The State of the Nursing Workforce in 2024

The State of the Nursing Workforce in 2024

The nursing profession is a multifaceted group that works in a variety of clinical and non-clinical roles. As the largest segment of the healthcare workforce, the state of the nursing profession has a significant impact on the state of healthcare as a whole. Assessing where nurses find themselves provides insight into what’s going well and what could improve in the world of working health professionals.

Vivian Health’s Healthcare Workforce Report for 2024 is one such glimpse into the state of the nursing workforce, and its observations are worth noting and learning from. 

The Tipping Point? 

In Vivian’s report, healthcare professionals’ attitudes about their careers and well-being is examined in detail based on responses from 863 individuals. With an aging population and the end of the emergent aspects of the pandemic, those who work in healthcare are assessing where they find themselves in this new chapter. The authors of the study introduce it thus:

Americans’ health depends on the well-being of our healthcare workforce. Our nation’s health workers face a mental health crisis, as spotlighted in a CDC Vital Signs report in October 2023. Mental health and burnout seem to be prevalent among healthcare workers, making it more urgent than ever to have consistent, proactive efforts to bring stress levels down in their workplaces. Healthcare professionals told Vivian Health that means providing more flexibility, work-life balance and lower staffing ratios (i.e., fewer patients per clinician).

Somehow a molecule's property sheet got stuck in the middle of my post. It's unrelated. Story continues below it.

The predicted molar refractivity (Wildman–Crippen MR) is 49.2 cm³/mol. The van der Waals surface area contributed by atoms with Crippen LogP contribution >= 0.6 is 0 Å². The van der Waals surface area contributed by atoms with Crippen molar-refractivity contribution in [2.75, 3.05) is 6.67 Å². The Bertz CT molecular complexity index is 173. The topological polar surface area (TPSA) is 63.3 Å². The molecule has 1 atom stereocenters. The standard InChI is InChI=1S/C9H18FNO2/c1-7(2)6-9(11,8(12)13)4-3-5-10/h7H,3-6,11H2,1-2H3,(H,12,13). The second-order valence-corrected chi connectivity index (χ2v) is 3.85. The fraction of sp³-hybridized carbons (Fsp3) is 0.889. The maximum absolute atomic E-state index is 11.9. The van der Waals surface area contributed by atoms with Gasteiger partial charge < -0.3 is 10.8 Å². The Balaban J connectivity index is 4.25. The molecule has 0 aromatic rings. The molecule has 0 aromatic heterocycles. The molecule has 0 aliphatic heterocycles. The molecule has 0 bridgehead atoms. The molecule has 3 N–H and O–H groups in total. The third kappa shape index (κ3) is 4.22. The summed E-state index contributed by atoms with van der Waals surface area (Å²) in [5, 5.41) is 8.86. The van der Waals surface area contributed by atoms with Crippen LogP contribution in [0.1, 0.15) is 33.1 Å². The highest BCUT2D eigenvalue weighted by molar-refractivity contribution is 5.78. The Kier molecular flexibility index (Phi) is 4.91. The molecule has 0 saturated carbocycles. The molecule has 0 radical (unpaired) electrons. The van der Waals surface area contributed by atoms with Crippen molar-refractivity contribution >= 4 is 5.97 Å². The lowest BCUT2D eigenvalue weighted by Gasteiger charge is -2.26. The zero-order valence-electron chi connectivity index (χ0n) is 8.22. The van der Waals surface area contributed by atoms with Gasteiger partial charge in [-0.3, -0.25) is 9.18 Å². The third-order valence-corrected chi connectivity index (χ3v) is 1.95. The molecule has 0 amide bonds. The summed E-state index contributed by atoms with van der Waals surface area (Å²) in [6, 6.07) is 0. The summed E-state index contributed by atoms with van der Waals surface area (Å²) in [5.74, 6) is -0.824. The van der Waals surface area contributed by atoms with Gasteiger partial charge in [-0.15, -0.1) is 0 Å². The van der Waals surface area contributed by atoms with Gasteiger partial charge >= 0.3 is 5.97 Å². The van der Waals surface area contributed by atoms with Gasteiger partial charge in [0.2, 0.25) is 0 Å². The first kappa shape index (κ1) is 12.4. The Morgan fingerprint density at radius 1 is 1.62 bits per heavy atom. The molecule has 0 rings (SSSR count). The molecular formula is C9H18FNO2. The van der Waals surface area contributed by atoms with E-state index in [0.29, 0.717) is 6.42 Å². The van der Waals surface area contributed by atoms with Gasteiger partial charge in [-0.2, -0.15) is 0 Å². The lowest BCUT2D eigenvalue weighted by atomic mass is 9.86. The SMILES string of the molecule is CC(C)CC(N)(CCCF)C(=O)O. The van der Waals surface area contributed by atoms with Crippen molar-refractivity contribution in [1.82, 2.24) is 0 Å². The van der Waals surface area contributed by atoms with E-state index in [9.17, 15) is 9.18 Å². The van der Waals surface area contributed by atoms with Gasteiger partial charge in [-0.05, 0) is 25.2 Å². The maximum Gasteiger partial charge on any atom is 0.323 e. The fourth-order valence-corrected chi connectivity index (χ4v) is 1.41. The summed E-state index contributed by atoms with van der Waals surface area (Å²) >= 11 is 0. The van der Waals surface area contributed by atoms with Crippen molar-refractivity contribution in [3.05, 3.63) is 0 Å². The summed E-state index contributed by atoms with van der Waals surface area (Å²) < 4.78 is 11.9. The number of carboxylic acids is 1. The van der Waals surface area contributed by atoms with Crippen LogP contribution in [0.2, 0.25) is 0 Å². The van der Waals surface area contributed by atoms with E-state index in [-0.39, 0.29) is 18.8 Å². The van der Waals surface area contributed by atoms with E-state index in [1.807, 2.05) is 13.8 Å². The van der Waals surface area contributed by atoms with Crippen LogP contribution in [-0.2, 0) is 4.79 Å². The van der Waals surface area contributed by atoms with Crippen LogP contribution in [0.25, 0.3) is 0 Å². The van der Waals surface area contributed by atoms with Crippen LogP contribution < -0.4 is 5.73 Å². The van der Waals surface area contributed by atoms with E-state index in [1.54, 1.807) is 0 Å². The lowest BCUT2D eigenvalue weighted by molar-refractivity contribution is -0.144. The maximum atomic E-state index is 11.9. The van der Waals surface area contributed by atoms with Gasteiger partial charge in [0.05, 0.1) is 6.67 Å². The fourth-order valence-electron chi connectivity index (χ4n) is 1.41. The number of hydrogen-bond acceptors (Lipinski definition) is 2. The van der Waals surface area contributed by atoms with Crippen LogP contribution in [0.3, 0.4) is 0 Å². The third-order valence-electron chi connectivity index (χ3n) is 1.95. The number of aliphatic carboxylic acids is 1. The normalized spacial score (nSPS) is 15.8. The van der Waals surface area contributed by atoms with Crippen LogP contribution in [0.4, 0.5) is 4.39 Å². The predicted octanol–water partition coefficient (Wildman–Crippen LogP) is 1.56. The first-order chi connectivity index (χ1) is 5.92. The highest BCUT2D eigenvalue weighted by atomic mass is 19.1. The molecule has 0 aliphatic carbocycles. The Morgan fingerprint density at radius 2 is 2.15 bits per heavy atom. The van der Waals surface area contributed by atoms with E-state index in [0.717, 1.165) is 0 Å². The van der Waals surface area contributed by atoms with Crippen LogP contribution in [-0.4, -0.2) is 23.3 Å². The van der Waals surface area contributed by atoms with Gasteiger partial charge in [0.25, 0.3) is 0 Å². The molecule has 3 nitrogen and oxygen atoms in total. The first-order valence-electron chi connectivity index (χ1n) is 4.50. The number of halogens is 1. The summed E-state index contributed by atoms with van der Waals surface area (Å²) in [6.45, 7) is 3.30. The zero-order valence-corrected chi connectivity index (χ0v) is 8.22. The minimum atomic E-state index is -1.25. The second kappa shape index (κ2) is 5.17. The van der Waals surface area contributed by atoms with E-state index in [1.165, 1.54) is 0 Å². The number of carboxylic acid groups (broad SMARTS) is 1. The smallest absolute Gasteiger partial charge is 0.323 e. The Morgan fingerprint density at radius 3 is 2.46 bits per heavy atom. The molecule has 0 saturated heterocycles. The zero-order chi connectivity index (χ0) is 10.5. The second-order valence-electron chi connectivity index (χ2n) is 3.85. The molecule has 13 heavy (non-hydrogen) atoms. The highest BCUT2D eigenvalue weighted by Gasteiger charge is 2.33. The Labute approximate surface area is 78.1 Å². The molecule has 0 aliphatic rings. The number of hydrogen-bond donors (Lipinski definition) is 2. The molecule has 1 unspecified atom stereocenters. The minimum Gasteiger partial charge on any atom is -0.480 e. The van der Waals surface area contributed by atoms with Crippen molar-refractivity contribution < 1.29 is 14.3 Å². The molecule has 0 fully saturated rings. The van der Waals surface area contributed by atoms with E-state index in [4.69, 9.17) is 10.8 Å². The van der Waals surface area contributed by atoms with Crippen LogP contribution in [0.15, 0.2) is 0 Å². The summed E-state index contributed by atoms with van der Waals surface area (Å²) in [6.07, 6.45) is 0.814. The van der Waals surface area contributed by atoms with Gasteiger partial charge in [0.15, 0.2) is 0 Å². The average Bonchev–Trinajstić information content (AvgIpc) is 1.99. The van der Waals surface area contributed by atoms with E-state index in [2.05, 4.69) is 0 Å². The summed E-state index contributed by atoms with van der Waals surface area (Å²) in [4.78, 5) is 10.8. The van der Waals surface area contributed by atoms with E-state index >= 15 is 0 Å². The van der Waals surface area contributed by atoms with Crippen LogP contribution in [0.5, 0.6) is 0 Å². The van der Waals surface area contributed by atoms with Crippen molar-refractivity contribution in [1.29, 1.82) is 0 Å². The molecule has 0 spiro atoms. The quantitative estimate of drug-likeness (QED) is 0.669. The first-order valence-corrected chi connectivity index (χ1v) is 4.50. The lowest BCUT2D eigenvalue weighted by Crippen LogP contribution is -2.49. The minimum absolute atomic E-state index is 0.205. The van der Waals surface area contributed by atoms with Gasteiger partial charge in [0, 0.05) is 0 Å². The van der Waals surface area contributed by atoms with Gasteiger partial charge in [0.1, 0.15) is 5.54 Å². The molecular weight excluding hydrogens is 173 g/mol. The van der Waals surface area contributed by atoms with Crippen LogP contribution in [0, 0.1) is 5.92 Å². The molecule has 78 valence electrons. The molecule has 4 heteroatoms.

“In tandem with all the above challenges, the need for healthcare and healthcare staff continues to rise as more baby boomers reach retirement age. While Gen Z began finding their footing in the workforce in 2023, their attitudes toward work immensely differ from previous generations. Inadequate and outdated nurse retention strategies have added to the shortage of nurses in particular, putting the future of healthcare at a tipping point. The respondents in this report repeatedly identified quality of life — both in and out of the workplace — as their highest priority.”

The Breakdown

The following are noteworthy threads in terms of some of the report’s main findings, and the data show that we’re not doing as well as we could be.  


26% of respondents indicated that they are high on the burnout scale. 21% are a 4 out of 5, and 25% put themselves at 3. Sadly, 39% said their burnout is worse than this time last year, with 33% saying it was the same. 

These numbers indicate pervasive burnout, a condition that can lead to unhappy nurses, suboptimal patient care, and nurse attrition from the workplace or from the workforce entirely. 

Many survey participants have taken more time off, moved to less stressful specialties, switched to remote work, returned to school, or changed to part-time. 

Regarding employers’ response to staff burnout, 83% said their employer has done nothing to reduce burnout experienced by nurse employees.

The numbers don’t lie — we’re truly facing a mental health crisis among nurses and their multidisciplinary colleagues in these post-pandemic days. The survey found that 46% of nurses had experienced clinical depression in the last 12 months, with only 29% actually booking a visit with a mental health professional. 

Workplace Violence

Violence in the workplace is no joke. With 42% of survey participants reporting feeling unsafe at work and 47% actually experiencing workplace violence against themselves or colleagues, the statistics reveal something amiss. 

Patients or their families perpetrated the vast majority of reported violence, the very people whom nurses are trying to serve.